Interim Director of NEPRC Aims To Improve Animal Care Following Deaths

As the new interim director of the New England Primate Research Center, Harvard Medical School professor R. Paul Johnson will look to improve animal care practices in the facility that has come under fire for multiple animal deaths in recent years.

Over the past two years, four primates and five other animals—a dog, a goat, a sheep, and two rabbits—have died in several separately registered Harvard-affiliated laboratories. Following two recent primate deaths at the NEPRC, former director Frederick Wang announced his resignation in March.

Since the beginning of Wang’s term as director last September, the NEPRC received multiple citations from the United States Department of Agriculture.

Over the course of the past few months, the center has begun implementing stricter regulation and policies to address the animal safety complaints. According to Johnson, the center has identified areas for improvement and has quickly taken steps to improve animal care.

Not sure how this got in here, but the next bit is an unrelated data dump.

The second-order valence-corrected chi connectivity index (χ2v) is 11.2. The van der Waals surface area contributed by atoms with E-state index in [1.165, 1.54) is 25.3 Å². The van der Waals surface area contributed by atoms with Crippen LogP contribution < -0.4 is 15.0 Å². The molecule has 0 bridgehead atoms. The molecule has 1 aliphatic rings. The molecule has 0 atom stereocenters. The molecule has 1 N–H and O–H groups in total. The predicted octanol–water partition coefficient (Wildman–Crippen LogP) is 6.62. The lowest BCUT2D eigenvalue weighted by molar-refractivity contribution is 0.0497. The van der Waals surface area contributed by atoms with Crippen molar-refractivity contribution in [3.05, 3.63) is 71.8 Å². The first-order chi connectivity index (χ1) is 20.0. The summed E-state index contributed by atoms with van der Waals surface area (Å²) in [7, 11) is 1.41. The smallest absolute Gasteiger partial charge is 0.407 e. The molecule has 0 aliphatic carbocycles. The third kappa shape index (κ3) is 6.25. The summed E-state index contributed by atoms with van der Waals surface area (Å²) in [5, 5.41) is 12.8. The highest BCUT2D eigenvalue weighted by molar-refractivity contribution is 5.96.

“We’ve instituted training for a new group of employees who are undergoing training now and instituted a second round of quality control checks on animals,” Johnson said. “We are in the process of hiring additional animal care supervisors, both senior veterinary technicians and assistant animal care supervisors.”

Johnson said that he welcomes feedback from the University community and farther afield as he heads up reform efforts at the NEPRC. “We are continuing to get input from a variety of different resources both within and outside the University,” he said. “We look forward to getting those recommendations and implementing them.”

Though Johnson said that “our first priority is to ensure the quality of care provided to our animals,” he added that he hopes to improve other aspects of the NEPRC as well as he takes the reins. In particular, he spoke of his desire to “reinvigorate” the research efforts at the facility, which currently specializes in studying AIDS pathogenesis and vaccines, cancer, neuropsychiatric diseases, drug addiction, and new treatments for Parkinson’s disease.

—Staff writer Fatima N. Mirza can be reached at fmirza@college.harvard.edu.

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